LOS ANGELES — In an effort to make further amends for his racist gesture earlier in the World Series, Houston Astros first baseman Yuli Gurriel took off his batting helmet and slightly nodded his head when he faced Los Angeles Dodgers starter Yu Darvish in the first inning of Game 7 of the World Series on Wednesday night.
Dodgers fans let it be known they were unhappy with Astros slugger Yuli Gurriel over his racially insensitive gesture toward Yu Darvish by booing him during pregrame introductions and his plate appearances during Game 6.
Yu Darvish says he didn’t think it was necessary to meet with Yuli Gurriel after the Astros first baseman’s racially insensitive gesture toward the Dodgers pitcher.
With boos loudly raining down from the Dodger Stadium crowd, Darvish prepared himself behind the mound. Gurriel dug into the box and then waited until he got Darvish’s attention before making the respectful gesture. Darvish seemed to extend his glove slightly in acknowledgement.
The sellout crowd did not seem to notice and booed Gurriel. They continued to boo him during the at-bat, while intermittently chanting, “Let’s go Dodgers.” The 13-pitch at-bat ended the inning when Darvish induced Gurriel to fly out to right.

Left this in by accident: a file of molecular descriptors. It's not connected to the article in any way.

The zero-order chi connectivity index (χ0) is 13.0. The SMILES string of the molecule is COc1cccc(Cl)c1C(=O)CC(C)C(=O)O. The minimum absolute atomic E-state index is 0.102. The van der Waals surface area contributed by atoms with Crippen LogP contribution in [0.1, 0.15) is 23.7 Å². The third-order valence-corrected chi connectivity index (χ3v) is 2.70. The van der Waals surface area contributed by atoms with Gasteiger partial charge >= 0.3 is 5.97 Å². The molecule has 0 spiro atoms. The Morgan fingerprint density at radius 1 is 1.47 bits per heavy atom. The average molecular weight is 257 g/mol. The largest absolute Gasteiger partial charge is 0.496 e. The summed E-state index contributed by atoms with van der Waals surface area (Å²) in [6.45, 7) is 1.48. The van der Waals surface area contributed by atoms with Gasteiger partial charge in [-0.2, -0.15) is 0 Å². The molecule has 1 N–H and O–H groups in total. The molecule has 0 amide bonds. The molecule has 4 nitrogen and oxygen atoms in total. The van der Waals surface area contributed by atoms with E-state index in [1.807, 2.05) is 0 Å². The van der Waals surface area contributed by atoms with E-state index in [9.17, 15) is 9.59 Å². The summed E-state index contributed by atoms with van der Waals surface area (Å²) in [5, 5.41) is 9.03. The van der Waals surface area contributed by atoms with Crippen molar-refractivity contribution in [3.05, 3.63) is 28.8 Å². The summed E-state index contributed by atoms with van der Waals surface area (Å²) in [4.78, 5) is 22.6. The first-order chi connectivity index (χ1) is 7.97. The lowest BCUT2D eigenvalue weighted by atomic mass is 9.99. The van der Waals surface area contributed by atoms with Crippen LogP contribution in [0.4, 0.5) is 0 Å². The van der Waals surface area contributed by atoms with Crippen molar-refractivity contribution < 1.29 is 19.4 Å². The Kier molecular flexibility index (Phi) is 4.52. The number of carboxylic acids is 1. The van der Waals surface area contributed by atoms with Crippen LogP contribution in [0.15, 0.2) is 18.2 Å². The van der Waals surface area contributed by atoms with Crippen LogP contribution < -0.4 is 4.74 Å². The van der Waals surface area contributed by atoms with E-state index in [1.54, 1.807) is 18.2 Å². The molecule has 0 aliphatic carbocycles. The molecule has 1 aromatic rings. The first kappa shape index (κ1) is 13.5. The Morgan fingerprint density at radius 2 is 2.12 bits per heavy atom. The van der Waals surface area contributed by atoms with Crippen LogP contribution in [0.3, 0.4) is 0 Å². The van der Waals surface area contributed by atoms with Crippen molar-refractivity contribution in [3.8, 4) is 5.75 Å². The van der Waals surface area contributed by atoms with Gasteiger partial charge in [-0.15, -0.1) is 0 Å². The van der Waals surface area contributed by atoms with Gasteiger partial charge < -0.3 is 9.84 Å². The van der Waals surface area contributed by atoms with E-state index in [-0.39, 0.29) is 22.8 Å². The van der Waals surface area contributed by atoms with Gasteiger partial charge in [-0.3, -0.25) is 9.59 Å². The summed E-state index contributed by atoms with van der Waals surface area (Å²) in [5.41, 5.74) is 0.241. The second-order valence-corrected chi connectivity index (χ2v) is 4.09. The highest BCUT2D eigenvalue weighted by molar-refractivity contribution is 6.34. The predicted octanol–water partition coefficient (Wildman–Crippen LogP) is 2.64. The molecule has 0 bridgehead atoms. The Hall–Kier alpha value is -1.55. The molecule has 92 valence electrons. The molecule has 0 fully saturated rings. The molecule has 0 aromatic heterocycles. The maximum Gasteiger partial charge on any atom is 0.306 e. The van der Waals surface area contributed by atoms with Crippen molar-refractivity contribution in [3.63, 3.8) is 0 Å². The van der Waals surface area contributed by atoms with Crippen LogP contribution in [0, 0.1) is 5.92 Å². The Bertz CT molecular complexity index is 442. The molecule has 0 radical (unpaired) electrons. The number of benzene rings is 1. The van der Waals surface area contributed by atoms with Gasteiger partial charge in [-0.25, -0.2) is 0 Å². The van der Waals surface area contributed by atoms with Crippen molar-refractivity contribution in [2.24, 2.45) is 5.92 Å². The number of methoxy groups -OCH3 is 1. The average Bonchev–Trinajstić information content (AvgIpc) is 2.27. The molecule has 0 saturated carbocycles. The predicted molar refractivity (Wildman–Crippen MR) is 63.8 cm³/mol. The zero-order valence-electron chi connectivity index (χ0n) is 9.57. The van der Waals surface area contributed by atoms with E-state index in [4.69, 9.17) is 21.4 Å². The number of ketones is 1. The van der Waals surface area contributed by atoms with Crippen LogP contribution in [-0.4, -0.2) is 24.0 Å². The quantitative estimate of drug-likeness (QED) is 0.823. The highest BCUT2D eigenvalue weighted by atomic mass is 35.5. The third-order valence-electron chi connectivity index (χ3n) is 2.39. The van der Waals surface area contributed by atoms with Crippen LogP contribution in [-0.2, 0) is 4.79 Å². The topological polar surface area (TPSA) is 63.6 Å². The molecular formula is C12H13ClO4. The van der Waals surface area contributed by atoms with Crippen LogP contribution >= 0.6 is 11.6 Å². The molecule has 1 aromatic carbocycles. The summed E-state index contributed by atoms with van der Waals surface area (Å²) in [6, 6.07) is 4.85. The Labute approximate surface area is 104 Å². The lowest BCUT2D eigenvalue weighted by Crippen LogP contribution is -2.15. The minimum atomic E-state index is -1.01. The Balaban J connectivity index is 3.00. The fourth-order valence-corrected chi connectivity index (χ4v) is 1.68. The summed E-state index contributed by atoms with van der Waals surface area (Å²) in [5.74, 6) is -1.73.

During Game 3 of the World Series in Houston, Gurriel took Darvish deep in the bottom of the second at Minute Maid Park. After the homer, cameras caught Gurriel using his fingers to slant his eyes in a gesture that is considered offensive to people of Asian descent; Darvish is of Japanese and Iranian descent. Gurriel has been suspended five regular-season games, beginning next season. It will cost him around $320,000.
Darvish, for his part, said he was not very offended.
During Game 6 when Gurriel came to bat here for the first time since the incident, Dodgers starter Rich Hill said he took extra time to go to the mound to let the boos grow louder.
Astros manager A.J. Hinch said the Game 6 boos were “as loud and as long” as he has ever heard in sports.
“I don’t think the Dodger fans will let him get past it until, maybe never,” Hinch said before Game 7. “I think people have long memories in situations like this.
“He’s still sorry,” Hinch said of Gurriel. “He’s still regretful. He’s still remorseful. He’s still got a penalty to pay.”